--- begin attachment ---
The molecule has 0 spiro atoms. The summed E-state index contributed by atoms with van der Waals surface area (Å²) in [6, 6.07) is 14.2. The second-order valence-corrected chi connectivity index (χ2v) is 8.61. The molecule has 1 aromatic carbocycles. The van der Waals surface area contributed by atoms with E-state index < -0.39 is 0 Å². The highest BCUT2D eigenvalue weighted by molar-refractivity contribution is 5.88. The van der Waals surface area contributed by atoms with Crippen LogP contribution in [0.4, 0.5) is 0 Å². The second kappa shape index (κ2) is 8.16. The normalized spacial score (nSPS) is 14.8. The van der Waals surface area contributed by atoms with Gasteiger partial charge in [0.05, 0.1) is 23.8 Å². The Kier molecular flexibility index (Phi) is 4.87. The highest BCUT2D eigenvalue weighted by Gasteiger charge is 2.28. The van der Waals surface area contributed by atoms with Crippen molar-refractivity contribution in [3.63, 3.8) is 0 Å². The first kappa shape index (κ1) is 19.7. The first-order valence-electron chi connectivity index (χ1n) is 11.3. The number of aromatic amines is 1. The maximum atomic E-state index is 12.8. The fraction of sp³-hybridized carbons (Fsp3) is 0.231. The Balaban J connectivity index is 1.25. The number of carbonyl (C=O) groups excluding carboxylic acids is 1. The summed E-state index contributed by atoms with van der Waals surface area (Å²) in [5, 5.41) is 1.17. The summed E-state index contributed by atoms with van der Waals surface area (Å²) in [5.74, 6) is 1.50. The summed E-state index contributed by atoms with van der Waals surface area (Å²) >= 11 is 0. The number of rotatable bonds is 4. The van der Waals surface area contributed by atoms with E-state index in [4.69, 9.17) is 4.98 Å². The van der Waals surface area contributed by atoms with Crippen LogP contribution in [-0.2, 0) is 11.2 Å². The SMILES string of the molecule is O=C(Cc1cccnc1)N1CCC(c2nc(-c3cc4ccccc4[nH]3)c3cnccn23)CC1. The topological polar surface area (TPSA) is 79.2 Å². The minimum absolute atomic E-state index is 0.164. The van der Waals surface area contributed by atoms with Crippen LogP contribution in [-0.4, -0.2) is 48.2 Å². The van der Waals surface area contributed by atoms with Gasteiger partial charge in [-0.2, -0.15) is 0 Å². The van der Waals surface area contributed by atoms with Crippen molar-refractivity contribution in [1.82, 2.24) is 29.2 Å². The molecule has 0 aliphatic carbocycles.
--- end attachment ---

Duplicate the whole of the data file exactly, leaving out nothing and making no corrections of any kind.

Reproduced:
The molecule has 0 spiro atoms. The summed E-state index contributed by atoms with van der Waals surface area (Å²) in [6, 6.07) is 14.2. The second-order valence-corrected chi connectivity index (χ2v) is 8.61. The molecule has 1 aromatic carbocycles. The van der Waals surface area contributed by atoms with E-state index < -0.39 is 0 Å². The highest BCUT2D eigenvalue weighted by molar-refractivity contribution is 5.88. The van der Waals surface area contributed by atoms with Crippen LogP contribution in [0.4, 0.5) is 0 Å². The second kappa shape index (κ2) is 8.16. The normalized spacial score (nSPS) is 14.8. The van der Waals surface area contributed by atoms with Gasteiger partial charge in [0.05, 0.1) is 23.8 Å². The Kier molecular flexibility index (Phi) is 4.87. The highest BCUT2D eigenvalue weighted by Gasteiger charge is 2.28. The van der Waals surface area contributed by atoms with Crippen molar-refractivity contribution in [3.63, 3.8) is 0 Å². The first kappa shape index (κ1) is 19.7. The first-order valence-electron chi connectivity index (χ1n) is 11.3. The number of aromatic amines is 1. The maximum atomic E-state index is 12.8. The fraction of sp³-hybridized carbons (Fsp3) is 0.231. The Balaban J connectivity index is 1.25. The number of carbonyl (C=O) groups excluding carboxylic acids is 1. The summed E-state index contributed by atoms with van der Waals surface area (Å²) in [5, 5.41) is 1.17. The summed E-state index contributed by atoms with van der Waals surface area (Å²) in [5.74, 6) is 1.50. The summed E-state index contributed by atoms with van der Waals surface area (Å²) >= 11 is 0. The number of rotatable bonds is 4. The van der Waals surface area contributed by atoms with E-state index in [4.69, 9.17) is 4.98 Å². The van der Waals surface area contributed by atoms with Crippen LogP contribution in [-0.2, 0) is 11.2 Å². The SMILES string of the molecule is O=C(Cc1cccnc1)N1CCC(c2nc(-c3cc4ccccc4[nH]3)c3cnccn23)CC1. The topological polar surface area (TPSA) is 79.2 Å². The minimum absolute atomic E-state index is 0.164. The van der Waals surface area contributed by atoms with Crippen LogP contribution in [-0.4, -0.2) is 48.2 Å². The van der Waals surface area contributed by atoms with Gasteiger partial charge in [-0.2, -0.15) is 0 Å². The van der Waals surface area contributed by atoms with Crippen molar-refractivity contribution in [1.82, 2.24) is 29.2 Å². The molecule has 0 aliphatic carbocycles.